Charles Dickens, adapted by Alastair Cording
Oldham Coliseum Theatre
From 08 February 2013 to 23 February 2013
Review by David Chadderton
As actor Simon Callow explained in his Charles Dickens and the Great Theatre of the World book, Dickens was an enthusiastic and accomplished actor and performer of his own works, and so it is ironic that his sprawling, episodic novels rarely make satisfying plays. Most try to squeeze in as many incidents as possible with myriad short scenes and heavy use of narration.
The adaptation by Alastair Cording used for the new production at Oldham Coliseum is slightly different. It is, inescapably, episodic as this is the nature of the underlying story, perhaps due to it being originally published as a serial in monthly episodes. It also uses many of the methods that have become common in Dickens adaptation such as narration, sudden harmony singing and multiple role playing, but none too heavy-handedly.
However Cording is more selective about which elements of the story he shows, allowing scenes to develop more fully than if the whole novel had been crammed into two and a half hours. Some episodes are omitted and some characters are only referred to but not seen: Barkis is willin' offstage, and alcoholic lawyer Wickfield's progress is reported to us by his daughter Agnes.
While there are a few moments early on that try to be clever with flashbacks or have people sitting around telling one another things they already know to fill the audience in on the story, generally this works much better than most adaptations of Dickens I have seen, and it is brought to life by an enthusiastic and talented cast.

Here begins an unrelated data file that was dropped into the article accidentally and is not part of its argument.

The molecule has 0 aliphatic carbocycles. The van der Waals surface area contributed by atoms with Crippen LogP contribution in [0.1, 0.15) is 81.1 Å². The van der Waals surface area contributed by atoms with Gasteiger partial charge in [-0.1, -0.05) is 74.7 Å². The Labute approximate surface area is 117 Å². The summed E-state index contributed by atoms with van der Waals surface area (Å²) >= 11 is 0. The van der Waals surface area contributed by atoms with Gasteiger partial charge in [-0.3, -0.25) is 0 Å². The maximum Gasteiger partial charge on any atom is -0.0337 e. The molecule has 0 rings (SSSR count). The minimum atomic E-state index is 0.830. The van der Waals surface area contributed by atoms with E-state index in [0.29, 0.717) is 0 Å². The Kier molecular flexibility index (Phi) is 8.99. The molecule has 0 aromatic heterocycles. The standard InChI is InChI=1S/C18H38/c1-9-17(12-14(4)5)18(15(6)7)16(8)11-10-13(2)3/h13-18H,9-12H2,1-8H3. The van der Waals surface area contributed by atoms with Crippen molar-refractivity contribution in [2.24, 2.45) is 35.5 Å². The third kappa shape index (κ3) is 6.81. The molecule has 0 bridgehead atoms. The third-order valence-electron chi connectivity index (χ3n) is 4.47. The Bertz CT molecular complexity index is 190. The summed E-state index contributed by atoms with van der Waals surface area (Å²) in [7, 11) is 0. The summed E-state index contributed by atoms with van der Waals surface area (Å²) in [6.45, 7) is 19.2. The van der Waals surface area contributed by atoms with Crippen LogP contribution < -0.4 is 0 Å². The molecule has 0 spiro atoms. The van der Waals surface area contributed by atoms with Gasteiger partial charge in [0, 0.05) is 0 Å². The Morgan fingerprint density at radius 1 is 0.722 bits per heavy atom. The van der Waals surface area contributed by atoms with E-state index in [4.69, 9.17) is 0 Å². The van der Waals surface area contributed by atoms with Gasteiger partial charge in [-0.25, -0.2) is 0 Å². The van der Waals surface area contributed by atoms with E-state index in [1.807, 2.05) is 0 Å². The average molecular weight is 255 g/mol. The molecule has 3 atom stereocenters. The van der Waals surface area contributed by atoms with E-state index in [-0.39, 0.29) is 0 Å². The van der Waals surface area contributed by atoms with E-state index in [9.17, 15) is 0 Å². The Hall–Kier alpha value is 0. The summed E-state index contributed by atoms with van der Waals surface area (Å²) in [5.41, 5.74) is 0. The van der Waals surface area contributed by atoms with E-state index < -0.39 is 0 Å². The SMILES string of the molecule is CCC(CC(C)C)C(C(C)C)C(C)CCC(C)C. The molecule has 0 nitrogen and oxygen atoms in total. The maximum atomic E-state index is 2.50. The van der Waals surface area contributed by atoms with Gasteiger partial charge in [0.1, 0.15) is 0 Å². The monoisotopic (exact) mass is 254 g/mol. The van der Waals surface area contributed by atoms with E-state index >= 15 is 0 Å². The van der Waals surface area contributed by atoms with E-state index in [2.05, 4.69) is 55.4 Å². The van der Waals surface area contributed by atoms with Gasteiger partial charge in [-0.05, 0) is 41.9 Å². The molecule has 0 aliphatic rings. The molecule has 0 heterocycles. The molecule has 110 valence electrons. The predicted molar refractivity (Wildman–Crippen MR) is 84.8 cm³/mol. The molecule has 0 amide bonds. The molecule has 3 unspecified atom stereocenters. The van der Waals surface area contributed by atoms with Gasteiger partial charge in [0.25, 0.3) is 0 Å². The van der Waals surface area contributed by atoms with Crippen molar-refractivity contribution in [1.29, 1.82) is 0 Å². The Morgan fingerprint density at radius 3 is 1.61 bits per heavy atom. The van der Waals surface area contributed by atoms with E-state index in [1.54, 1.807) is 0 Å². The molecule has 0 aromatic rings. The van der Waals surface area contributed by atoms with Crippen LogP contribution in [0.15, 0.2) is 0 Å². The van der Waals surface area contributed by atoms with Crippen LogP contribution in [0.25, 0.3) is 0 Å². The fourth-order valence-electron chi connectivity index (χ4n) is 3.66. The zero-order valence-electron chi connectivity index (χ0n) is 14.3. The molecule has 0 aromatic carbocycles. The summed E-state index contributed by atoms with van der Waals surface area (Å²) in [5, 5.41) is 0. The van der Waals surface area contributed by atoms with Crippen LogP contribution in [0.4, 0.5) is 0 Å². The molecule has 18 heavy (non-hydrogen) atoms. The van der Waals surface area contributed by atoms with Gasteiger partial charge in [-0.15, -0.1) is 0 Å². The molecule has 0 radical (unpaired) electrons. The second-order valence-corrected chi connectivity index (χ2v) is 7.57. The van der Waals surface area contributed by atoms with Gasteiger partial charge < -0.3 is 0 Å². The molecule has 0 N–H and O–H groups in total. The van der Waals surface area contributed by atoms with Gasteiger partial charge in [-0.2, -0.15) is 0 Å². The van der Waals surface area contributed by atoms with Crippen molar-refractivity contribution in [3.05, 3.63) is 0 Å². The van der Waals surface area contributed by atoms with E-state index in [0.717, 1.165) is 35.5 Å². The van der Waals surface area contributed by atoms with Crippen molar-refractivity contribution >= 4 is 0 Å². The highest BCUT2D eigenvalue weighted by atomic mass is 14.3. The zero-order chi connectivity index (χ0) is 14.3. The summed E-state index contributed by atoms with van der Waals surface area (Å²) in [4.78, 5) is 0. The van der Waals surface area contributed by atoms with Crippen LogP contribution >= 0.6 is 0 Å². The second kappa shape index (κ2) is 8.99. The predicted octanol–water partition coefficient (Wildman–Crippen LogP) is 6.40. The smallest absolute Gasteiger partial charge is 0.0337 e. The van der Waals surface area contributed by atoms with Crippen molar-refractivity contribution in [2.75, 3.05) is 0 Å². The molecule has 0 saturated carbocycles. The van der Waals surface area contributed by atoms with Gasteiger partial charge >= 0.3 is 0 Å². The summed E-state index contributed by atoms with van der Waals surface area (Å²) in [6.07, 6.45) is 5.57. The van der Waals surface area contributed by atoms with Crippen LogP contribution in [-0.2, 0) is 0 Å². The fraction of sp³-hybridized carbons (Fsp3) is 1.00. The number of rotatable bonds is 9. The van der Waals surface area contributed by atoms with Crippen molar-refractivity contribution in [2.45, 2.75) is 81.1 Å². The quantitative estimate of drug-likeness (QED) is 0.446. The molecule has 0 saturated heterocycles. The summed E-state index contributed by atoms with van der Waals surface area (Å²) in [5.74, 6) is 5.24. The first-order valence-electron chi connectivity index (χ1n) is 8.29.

Jack Wilkinson is a strong and charismatic David Copperfield, developing visibly from the awkward child into an intelligent and morally upright gentleman—if still occasionally naïve about matters of the heart. He holds the narrative together very well.
Everyone else in the ensemble plays multiple roles but has at least a couple of significant characters, all of which are distinct and very well realised. A couple that stand out especially are Robin Simpson as sadistic headmaster Creakle, lovable but slightly mad Mr Dick and poor Ham whose love is taken away from him, plus Kieran Buckeridge as that scoundrel who deprived him, Steerforth, and a slimy, hand-wringing Uriah Heap.
Of the rest of the company, Joanna Higson is very appealing as David's mother and his friend Agnes, Isabel Ford is his loving family servant Peggotty, Helen Kay contrasts well the roles of wicked Jane Murdstone and aunt Betsy Trotwood, Tim Treslove is wicked Murdstone, frivolous spendthrift Mr Micawber and Daniel Peggotty and Jo Mousley is David's childhood friend from Yarmouth Emily and his wife Dora, who may seem silly but produces the most moving moment in the play.
Alison Hefferman's set of metallic trees both free-standing and painted on a curved cyclorama with Jane Barrek's warm lighting all has a classic "Dickensian" look about it but it looks classy and works well. There are some lovely touches in Lorna Munden's sound design, especially some spot sound effects in the auditorium such as when David and Emily are throwing stones into the sea.
Altogether it adds up to a very entertaining show, tightly directed by Kevin Shaw, with lots of Dickens's familiar strong characters and humour all well-performed with a script that keeps the spirit of the original but makes it into a theatrical experience rather than an abridged version of the novel told through narration.